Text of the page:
Healthcare organizations are providing unconscious bias training to their staff to combat the pervasive bias problem in the sector. However, there is still confusion about what implicit bias is and how it affects healthcare. Danielle Brooks, director of health equity at AmeriHealth Caritas, emphasizes that understanding that bias is inherent in everyone and is based on experiences and other factors is a good place to start. Empathic and humanized implicit bias training is necessary to encourage people to engage with the topic and create an environment in which people can grow and change their behavior.
Implicit prejudice affects patient care quality, a problem that plagues the medical field. Healthcare organizations are providing implicit bias training to their staff members to address this problem, but there is still a lot of misunderstanding about implicit prejudice and how it affects healthcare. Danielle Brooks, director of health equity at AmeriHealth Caritas, believes that understanding that bias is inherent in everyone and is based on experiences and other factors is a good place to start. AmeriHealth Caritas is a Medicaid-managed care organization that requires implicit bias training for many of its employees and offers it to contracted providers as well.
Bias can manifest in many ways, including people’s opinions on sports teams or geographic areas, but in healthcare, the consequences of unconscious bias can be serious. Emerging evidence links implicit bias to poor patient experiences and poor clinical outcomes. A December 2022 MITRE-Harris Poll survey found that 4 in 10 patients of any demographic group reported perceived bias from their providers, and that figure was higher among racial minority groups. Implicit bias can also impact what happens during healthcare encounters, with patients sometimes forgoing healthcare access altogether due to bias.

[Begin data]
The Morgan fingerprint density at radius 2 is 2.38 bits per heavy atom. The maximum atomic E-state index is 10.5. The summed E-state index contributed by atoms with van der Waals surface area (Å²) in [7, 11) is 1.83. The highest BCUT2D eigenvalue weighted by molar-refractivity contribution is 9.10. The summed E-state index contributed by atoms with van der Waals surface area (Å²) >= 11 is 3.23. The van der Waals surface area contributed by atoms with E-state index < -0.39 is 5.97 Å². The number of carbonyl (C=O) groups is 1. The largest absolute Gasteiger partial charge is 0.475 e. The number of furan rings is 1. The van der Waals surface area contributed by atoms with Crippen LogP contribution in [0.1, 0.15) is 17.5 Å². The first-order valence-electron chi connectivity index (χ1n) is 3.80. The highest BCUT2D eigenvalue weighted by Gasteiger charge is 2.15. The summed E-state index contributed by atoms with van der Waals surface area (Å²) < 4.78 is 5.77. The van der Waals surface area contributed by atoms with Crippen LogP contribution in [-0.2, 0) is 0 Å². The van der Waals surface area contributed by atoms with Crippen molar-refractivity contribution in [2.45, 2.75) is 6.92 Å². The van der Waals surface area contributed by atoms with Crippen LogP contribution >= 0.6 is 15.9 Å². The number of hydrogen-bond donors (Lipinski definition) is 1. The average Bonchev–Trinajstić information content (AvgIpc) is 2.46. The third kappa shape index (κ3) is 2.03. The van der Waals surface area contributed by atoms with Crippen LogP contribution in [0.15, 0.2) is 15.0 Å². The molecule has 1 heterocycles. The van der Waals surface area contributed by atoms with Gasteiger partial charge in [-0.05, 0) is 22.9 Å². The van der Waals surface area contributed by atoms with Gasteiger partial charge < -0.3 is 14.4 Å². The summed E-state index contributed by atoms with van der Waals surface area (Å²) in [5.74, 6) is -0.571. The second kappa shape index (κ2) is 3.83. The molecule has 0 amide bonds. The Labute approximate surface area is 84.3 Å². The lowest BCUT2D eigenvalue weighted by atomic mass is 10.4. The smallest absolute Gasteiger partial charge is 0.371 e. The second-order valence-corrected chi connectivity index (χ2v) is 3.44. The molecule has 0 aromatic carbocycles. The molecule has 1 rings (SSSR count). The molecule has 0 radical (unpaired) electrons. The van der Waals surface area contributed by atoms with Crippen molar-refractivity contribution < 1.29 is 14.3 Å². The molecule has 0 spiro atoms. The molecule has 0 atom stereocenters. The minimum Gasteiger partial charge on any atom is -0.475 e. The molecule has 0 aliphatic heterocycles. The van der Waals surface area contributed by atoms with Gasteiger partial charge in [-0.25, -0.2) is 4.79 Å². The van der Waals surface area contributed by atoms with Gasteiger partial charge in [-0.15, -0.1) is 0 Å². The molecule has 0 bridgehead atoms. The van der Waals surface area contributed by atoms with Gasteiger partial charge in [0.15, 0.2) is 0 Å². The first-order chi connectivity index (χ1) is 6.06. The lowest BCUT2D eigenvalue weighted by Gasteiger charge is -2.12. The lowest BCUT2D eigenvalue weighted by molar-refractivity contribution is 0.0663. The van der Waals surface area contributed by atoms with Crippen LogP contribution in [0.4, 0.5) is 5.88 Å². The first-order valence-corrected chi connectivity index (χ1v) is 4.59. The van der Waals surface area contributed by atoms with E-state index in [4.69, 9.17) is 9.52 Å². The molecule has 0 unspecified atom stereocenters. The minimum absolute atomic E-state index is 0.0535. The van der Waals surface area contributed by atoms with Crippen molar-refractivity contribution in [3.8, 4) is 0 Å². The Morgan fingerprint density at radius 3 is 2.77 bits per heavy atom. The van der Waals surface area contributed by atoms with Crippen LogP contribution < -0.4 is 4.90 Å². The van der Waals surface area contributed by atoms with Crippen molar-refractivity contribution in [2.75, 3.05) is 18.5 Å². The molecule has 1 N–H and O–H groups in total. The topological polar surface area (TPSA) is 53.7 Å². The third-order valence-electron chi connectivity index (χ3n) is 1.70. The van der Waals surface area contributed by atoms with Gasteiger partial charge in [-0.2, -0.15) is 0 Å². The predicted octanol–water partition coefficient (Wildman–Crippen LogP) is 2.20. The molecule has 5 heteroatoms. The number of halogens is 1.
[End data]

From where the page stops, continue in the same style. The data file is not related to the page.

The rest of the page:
Brooks and her team of social workers, clinicians, research and policy experts, behavioral health professionals, community engagement representatives, and data scientists at AmeriHealth Caritas offer three layers of implicit bias training. The first layer is for service providers, the second is for internal workers, and the third is tailored training for specific member-facing departments. Nowadays, the majority of training takes place via Zoom. To provide more impactful sessions, Brooks conducts unconscious bias training with a functional mentality that takes the person’s role in the healthcare organization into account. The goal is not to erase someone’s biases, but rather to help them understand what implicit bias is, how it affects healthcare, and how they can identify their own biases.
Implicit bias training is challenging because trainees carry so much from their work and personal lives with them. Brooks emphasizes that implicit bias training needs to be empathic and humanized to be effective. Trainees are in a vulnerable position when they question their implicit biases, and further alienating them will not cultivate change. The environment needs to be comfortable and human to encourage people to engage with the topic. Any respectful question gets a respectful answer, and implicit bias training is a marathon, not a sprint. It takes time to create an environment in which people can grow and change their behavior.